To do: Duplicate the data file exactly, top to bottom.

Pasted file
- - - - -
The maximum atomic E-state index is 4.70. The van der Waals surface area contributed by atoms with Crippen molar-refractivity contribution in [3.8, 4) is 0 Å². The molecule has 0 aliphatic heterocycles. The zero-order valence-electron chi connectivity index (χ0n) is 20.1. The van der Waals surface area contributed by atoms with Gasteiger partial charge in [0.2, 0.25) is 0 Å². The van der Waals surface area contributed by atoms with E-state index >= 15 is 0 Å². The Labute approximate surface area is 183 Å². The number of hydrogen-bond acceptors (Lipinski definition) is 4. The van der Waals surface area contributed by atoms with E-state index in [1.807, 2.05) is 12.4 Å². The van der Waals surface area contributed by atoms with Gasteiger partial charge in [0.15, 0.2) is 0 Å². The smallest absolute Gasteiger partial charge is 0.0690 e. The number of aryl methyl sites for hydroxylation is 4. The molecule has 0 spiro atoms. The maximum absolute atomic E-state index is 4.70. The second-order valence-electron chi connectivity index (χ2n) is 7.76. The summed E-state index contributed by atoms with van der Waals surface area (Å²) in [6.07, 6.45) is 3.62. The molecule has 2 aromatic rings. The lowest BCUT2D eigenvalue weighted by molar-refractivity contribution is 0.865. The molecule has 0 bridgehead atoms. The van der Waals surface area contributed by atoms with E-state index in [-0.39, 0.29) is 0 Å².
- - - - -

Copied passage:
The maximum atomic E-state index is 4.70. The van der Waals surface area contributed by atoms with Crippen molar-refractivity contribution in [3.8, 4) is 0 Å². The molecule has 0 aliphatic heterocycles. The zero-order valence-electron chi connectivity index (χ0n) is 20.1. The van der Waals surface area contributed by atoms with Gasteiger partial charge in [0.2, 0.25) is 0 Å². The van der Waals surface area contributed by atoms with E-state index >= 15 is 0 Å². The Labute approximate surface area is 183 Å². The number of hydrogen-bond acceptors (Lipinski definition) is 4. The van der Waals surface area contributed by atoms with E-state index in [1.807, 2.05) is 12.4 Å². The van der Waals surface area contributed by atoms with Gasteiger partial charge in [0.15, 0.2) is 0 Å². The smallest absolute Gasteiger partial charge is 0.0690 e. The number of aryl methyl sites for hydroxylation is 4. The molecule has 0 spiro atoms. The maximum absolute atomic E-state index is 4.70. The second-order valence-electron chi connectivity index (χ2n) is 7.76. The summed E-state index contributed by atoms with van der Waals surface area (Å²) in [6.07, 6.45) is 3.62. The molecule has 2 aromatic rings. The lowest BCUT2D eigenvalue weighted by molar-refractivity contribution is 0.865. The molecule has 0 bridgehead atoms. The van der Waals surface area contributed by atoms with E-state index in [-0.39, 0.29) is 0 Å².